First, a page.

The compromise was an 18m span longitudinally with 9m column spacing laterally. The central column is a double square section with links at each floor forming a ladder. This carries the main loadings from the roof on 'horns', four steel tubular struts angling out to 9m centres.

Circular columns stand in rows either side to make up three 9m wide bays. The 18m longitudinal links are formed with post-tensioned beams, chosen because steel was ruled out and reinforced concrete too thick.

The floor slab is essentially a one way span, with concrete planks bridging the 9m gaps.

This structure allows gaps to be left, creating voids.

'It gives framework discipline within which the architect can play tunes, ' says Veale, 'though there are limits.'

The module's floor beams are stressed during construction in 36m lengths to avoid excessive column deflections. Each module is jointed to the next with expansion joints slightly offset from the grid.

'There are kilometres and kilometres of post-tensioned beam, ' says Veale, 'probably more than Spain has ever seen or have even been made in one place anywhere in Europe.'

Above the concrete frame sits the steel roof. Les Postawa, Anthony Hunt's project manager, says this is fairly straightforward comprising a steel frame with the main steel girders fabricated in the curved shape.

The girders are at 9m centres supported by the four tubular 'horns' which splay out like branches. More slender tubular struts support the ends of the roof.

'And then we have the kipper trusses, ' says Postawa. These are tension elements, in the shape of a fish, with curved catenary rods separated by short horizontal compression rods.

These put a load of about 50t on to the roof which aids stiffness, but their main function is to support the set back glass facade, cutting the need for heavier columns. 'We had an extra uplift to allow for on the frame too, ' adds Veale.

TPS has also acted as specialist planner, analysing passenger paths and traffic flows of baggage, personnel, and the retail and services spaces in between.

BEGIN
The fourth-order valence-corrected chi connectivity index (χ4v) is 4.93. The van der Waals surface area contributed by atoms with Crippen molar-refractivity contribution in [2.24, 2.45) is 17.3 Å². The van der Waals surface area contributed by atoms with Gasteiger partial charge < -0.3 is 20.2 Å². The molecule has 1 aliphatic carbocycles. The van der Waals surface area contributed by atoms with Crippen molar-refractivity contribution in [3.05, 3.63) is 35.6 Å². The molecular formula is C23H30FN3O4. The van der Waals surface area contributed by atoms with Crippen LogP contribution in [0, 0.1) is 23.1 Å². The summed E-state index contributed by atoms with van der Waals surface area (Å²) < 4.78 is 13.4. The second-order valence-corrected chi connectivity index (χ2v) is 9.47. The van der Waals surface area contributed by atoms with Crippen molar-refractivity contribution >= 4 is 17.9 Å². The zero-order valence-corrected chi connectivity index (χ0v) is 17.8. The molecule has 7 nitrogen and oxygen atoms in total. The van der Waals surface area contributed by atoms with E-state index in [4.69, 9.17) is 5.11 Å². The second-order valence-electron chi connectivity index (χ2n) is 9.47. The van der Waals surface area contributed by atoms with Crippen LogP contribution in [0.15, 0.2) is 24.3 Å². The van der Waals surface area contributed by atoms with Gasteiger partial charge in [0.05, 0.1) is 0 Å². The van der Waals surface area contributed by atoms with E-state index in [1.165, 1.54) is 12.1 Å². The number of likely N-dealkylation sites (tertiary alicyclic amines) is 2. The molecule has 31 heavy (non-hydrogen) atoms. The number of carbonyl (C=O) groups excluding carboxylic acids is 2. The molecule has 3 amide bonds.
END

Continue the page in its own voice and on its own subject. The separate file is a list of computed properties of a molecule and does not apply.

All this has been set against a fraught timescale. The project was delayed after go ahead, and then suddenly pushed forwards at great speed to meet the end date. One significant outcome was a very tight design schedule.

In fact construction got under way with last detail design still on the drawing board. It is now the job of the contractor, a joint venture of FCC, ACS, Ferrovial, Necso and Sacyr, checked off by the engineers.

Complications at the site include the sheer scale of the work, with 2,500 workers already on the site and at least double that number expected at peak.

A major issue for AENA as site project manager is security, where workers must move between landside to airside. It is also concerned about safety, a growing issue in Spain, particularly on such a prestige site.

Away from the main terminal contract, Dragados is at work building the large multistorey carpark. And a 1,770m extension is being built to the 840m underground section of the M11 highway linking Barajas to Paracuellos del Jarama.

Four two lane horseshoe shaped tunnels are formed side by side using a special steel formwork frame. The overall width of 54m fits in a 16m deep trench which when backfilled, gives 8m depth to the crown.